No one creates realms like New York Times bestselling author Anne Bishop. Now in a thrilling new fantasy series, enter a world inhabited by the Others, unearthly entities--vampires and shape-shifters among them--who rule the Earth and whose prey are humans. As a cassandra sangue, or blood prophet, Meg Corbyn can see the future when her skin is cut--a gift that feels more like a curse. Meg's Controller keeps her enslaved so he can have full access to her visions. But when she escapes, the only safe place Meg can hide is at the Lakeside Courtyard--a business district operated by the Others. Shape-shifter Simon Wolfgard is reluctant to hire the stranger who inquires about the Human Liaison job. First, he senses she's keeping a secret, and second, she doesn't smell like human prey. Yet a stronger instinct propels him to give Meg the job. And when he learns the truth about Meg and that she's wanted by the government, he'll have to decide if she's worth the fight between humans and the Others that will surely follow.
About the Author
New York Times bestselling author Anne Bishop is a winner of the William L. Crawford Memorial Fantasy Award, presented by the International Association for the Fantastic in the Arts, for The Black Jewels Trilogy. She is also the author of the Ephemera series, the Tir Alainn trilogy, and the Novels of the Others--including Etched in Bone, Marked in Flesh, Vision in Silver, Murder of Crows, and Written in Red. She lives in upstate New York.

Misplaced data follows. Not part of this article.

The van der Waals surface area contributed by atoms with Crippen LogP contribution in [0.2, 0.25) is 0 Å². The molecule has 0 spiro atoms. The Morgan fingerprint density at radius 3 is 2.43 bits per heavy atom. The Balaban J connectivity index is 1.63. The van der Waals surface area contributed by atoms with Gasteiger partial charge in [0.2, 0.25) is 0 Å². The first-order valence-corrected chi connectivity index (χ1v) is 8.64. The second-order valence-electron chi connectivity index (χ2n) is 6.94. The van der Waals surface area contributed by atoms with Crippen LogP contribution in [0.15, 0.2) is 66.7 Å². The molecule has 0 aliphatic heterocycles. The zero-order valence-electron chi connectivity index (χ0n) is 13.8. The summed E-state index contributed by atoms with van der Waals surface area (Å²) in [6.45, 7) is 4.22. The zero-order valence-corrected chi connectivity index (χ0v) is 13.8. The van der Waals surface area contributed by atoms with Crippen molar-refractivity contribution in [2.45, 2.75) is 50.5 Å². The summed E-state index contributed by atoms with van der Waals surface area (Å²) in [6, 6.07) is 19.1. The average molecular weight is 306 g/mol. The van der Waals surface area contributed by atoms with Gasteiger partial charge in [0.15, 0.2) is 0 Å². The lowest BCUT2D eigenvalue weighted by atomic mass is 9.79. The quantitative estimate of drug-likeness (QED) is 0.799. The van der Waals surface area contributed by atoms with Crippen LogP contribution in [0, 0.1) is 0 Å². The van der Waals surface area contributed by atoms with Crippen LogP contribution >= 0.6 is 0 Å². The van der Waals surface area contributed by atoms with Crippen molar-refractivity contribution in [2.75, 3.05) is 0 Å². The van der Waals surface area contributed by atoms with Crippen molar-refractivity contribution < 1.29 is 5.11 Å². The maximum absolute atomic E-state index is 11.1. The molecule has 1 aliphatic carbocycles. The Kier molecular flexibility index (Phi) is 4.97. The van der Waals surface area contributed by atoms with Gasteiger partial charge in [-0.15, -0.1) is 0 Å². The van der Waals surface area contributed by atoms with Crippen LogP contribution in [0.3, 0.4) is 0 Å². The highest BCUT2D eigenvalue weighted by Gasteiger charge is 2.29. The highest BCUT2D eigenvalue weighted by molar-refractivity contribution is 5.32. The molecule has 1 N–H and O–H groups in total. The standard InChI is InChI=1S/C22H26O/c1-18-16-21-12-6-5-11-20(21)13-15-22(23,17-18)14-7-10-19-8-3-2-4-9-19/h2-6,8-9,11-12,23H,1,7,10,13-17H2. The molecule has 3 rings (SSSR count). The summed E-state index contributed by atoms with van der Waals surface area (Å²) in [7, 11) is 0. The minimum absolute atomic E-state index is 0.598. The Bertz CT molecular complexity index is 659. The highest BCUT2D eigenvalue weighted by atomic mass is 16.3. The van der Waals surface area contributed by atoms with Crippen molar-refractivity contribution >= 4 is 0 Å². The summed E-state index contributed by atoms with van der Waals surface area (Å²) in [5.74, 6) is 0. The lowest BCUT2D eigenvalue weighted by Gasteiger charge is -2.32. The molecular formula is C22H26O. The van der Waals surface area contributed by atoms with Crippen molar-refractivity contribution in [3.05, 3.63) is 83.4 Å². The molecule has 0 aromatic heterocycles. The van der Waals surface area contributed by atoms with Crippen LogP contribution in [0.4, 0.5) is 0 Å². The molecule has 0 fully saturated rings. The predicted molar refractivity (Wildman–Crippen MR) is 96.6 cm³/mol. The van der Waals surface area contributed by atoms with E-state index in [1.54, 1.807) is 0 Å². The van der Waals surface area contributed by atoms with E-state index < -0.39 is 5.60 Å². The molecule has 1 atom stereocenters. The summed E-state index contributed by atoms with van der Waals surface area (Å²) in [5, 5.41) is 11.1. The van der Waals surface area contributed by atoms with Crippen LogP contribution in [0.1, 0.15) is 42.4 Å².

Praise for Written in Red:
“A stunningly original yarn, deeply imagined, beautifully articulated and set forth in clean, limpid, sensual prose.”—Kirkus Reviews
“An amazing novel.”—Fresh Fiction
“Written in Red isn’t just the best urban fantasy of the year, it may be one of the best ever.”—All Things Urban Fantasy
“A gripping novel from start until finish...In the end, Ms. Bishop leaves readers wanting more.”—Night Owl Reviews (Top Pick)
“Fast-paced action, well defined characters and an imaginative storyline make for a fine paranormal read.”—Monsters and Critics